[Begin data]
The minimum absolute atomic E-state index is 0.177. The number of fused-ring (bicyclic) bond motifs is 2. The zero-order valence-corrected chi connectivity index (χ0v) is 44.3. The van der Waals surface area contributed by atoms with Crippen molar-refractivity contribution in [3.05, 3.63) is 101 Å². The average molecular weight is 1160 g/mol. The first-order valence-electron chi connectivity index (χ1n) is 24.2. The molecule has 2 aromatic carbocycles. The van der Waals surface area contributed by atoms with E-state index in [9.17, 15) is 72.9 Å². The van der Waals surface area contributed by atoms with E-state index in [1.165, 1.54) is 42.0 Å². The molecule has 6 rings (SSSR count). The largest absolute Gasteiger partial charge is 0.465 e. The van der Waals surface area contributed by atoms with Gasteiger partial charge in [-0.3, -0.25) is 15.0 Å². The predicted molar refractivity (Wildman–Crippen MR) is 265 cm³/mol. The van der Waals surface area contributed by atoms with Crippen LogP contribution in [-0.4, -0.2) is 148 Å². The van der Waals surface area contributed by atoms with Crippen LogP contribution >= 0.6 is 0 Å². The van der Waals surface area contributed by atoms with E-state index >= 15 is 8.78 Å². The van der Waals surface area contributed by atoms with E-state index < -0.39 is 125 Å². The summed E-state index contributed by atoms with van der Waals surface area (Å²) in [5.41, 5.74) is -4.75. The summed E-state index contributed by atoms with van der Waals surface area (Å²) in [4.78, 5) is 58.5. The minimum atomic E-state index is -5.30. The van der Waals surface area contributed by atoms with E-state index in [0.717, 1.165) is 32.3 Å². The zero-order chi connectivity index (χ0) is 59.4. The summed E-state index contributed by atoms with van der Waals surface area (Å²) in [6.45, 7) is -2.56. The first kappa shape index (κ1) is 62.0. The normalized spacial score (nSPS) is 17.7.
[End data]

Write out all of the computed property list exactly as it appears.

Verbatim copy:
The minimum absolute atomic E-state index is 0.177. The number of fused-ring (bicyclic) bond motifs is 2. The zero-order valence-corrected chi connectivity index (χ0v) is 44.3. The van der Waals surface area contributed by atoms with Crippen molar-refractivity contribution in [3.05, 3.63) is 101 Å². The average molecular weight is 1160 g/mol. The first-order valence-electron chi connectivity index (χ1n) is 24.2. The molecule has 2 aromatic carbocycles. The van der Waals surface area contributed by atoms with E-state index in [9.17, 15) is 72.9 Å². The van der Waals surface area contributed by atoms with E-state index in [1.165, 1.54) is 42.0 Å². The molecule has 6 rings (SSSR count). The largest absolute Gasteiger partial charge is 0.465 e. The van der Waals surface area contributed by atoms with Gasteiger partial charge in [-0.3, -0.25) is 15.0 Å². The predicted molar refractivity (Wildman–Crippen MR) is 265 cm³/mol. The van der Waals surface area contributed by atoms with Crippen LogP contribution in [-0.4, -0.2) is 148 Å². The van der Waals surface area contributed by atoms with Crippen LogP contribution >= 0.6 is 0 Å². The van der Waals surface area contributed by atoms with E-state index >= 15 is 8.78 Å². The van der Waals surface area contributed by atoms with E-state index < -0.39 is 125 Å². The summed E-state index contributed by atoms with van der Waals surface area (Å²) in [5.41, 5.74) is -4.75. The summed E-state index contributed by atoms with van der Waals surface area (Å²) in [4.78, 5) is 58.5. The minimum atomic E-state index is -5.30. The van der Waals surface area contributed by atoms with E-state index in [0.717, 1.165) is 32.3 Å². The zero-order chi connectivity index (χ0) is 59.4. The summed E-state index contributed by atoms with van der Waals surface area (Å²) in [6.45, 7) is -2.56. The first kappa shape index (κ1) is 62.0. The normalized spacial score (nSPS) is 17.7.